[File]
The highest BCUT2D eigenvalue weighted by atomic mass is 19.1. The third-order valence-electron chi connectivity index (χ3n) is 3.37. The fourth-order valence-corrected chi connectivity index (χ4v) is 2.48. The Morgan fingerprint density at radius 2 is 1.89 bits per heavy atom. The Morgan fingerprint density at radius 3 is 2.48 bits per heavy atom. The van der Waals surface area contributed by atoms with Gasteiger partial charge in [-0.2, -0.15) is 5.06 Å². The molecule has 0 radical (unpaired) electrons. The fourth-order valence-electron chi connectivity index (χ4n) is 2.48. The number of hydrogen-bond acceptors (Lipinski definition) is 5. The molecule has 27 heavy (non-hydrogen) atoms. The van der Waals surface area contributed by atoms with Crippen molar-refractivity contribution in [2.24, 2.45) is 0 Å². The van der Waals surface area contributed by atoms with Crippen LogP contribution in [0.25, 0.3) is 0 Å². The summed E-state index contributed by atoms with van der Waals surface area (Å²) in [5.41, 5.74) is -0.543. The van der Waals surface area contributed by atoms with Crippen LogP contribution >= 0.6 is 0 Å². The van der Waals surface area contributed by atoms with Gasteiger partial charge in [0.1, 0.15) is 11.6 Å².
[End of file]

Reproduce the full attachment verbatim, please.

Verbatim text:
The highest BCUT2D eigenvalue weighted by atomic mass is 19.1. The third-order valence-electron chi connectivity index (χ3n) is 3.37. The fourth-order valence-corrected chi connectivity index (χ4v) is 2.48. The Morgan fingerprint density at radius 2 is 1.89 bits per heavy atom. The Morgan fingerprint density at radius 3 is 2.48 bits per heavy atom. The van der Waals surface area contributed by atoms with Gasteiger partial charge in [-0.2, -0.15) is 5.06 Å². The molecule has 0 radical (unpaired) electrons. The fourth-order valence-electron chi connectivity index (χ4n) is 2.48. The number of hydrogen-bond acceptors (Lipinski definition) is 5. The molecule has 27 heavy (non-hydrogen) atoms. The van der Waals surface area contributed by atoms with Crippen molar-refractivity contribution in [2.24, 2.45) is 0 Å². The van der Waals surface area contributed by atoms with Crippen LogP contribution in [0.25, 0.3) is 0 Å². The summed E-state index contributed by atoms with van der Waals surface area (Å²) in [5.41, 5.74) is -0.543. The van der Waals surface area contributed by atoms with Crippen LogP contribution >= 0.6 is 0 Å². The van der Waals surface area contributed by atoms with Gasteiger partial charge in [0.1, 0.15) is 11.6 Å².